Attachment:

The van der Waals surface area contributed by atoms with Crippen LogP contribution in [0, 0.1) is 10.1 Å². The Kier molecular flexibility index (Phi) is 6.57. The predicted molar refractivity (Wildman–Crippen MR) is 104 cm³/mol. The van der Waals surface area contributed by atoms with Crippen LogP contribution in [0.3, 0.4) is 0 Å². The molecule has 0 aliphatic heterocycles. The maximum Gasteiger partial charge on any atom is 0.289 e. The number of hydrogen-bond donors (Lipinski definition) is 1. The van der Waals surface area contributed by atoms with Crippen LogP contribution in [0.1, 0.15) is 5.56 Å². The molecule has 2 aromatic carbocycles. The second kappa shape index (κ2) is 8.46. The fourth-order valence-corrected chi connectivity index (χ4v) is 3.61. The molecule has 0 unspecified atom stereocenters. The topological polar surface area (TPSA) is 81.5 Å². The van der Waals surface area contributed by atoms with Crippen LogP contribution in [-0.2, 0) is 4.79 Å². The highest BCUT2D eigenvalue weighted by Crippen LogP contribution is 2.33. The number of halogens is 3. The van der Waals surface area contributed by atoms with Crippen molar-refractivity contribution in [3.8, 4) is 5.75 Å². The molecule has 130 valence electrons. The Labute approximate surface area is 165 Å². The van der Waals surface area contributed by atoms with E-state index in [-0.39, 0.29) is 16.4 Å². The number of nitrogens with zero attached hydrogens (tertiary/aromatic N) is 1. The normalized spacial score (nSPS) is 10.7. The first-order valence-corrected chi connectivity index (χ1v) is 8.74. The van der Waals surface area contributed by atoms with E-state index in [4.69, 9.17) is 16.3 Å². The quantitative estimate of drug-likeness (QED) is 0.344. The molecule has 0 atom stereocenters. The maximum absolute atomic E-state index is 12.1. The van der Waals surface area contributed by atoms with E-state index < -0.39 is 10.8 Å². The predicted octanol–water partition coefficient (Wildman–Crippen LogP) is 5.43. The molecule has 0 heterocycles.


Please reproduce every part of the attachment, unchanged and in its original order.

The van der Waals surface area contributed by atoms with Crippen LogP contribution in [0, 0.1) is 10.1 Å². The Kier molecular flexibility index (Phi) is 6.57. The predicted molar refractivity (Wildman–Crippen MR) is 104 cm³/mol. The van der Waals surface area contributed by atoms with Crippen LogP contribution in [0.3, 0.4) is 0 Å². The molecule has 0 aliphatic heterocycles. The maximum Gasteiger partial charge on any atom is 0.289 e. The number of hydrogen-bond donors (Lipinski definition) is 1. The van der Waals surface area contributed by atoms with Crippen LogP contribution in [0.1, 0.15) is 5.56 Å². The molecule has 2 aromatic carbocycles. The second kappa shape index (κ2) is 8.46. The fourth-order valence-corrected chi connectivity index (χ4v) is 3.61. The molecule has 0 unspecified atom stereocenters. The topological polar surface area (TPSA) is 81.5 Å². The van der Waals surface area contributed by atoms with Crippen LogP contribution in [-0.2, 0) is 4.79 Å². The highest BCUT2D eigenvalue weighted by Crippen LogP contribution is 2.33. The number of halogens is 3. The van der Waals surface area contributed by atoms with Crippen molar-refractivity contribution in [3.8, 4) is 5.75 Å². The molecule has 130 valence electrons. The Labute approximate surface area is 165 Å². The van der Waals surface area contributed by atoms with E-state index in [-0.39, 0.29) is 16.4 Å². The number of nitrogens with zero attached hydrogens (tertiary/aromatic N) is 1. The normalized spacial score (nSPS) is 10.7. The first-order valence-corrected chi connectivity index (χ1v) is 8.74. The van der Waals surface area contributed by atoms with E-state index in [4.69, 9.17) is 16.3 Å². The quantitative estimate of drug-likeness (QED) is 0.344. The molecule has 0 atom stereocenters. The maximum absolute atomic E-state index is 12.1. The van der Waals surface area contributed by atoms with E-state index < -0.39 is 10.8 Å². The predicted octanol–water partition coefficient (Wildman–Crippen LogP) is 5.43. The molecule has 0 heterocycles.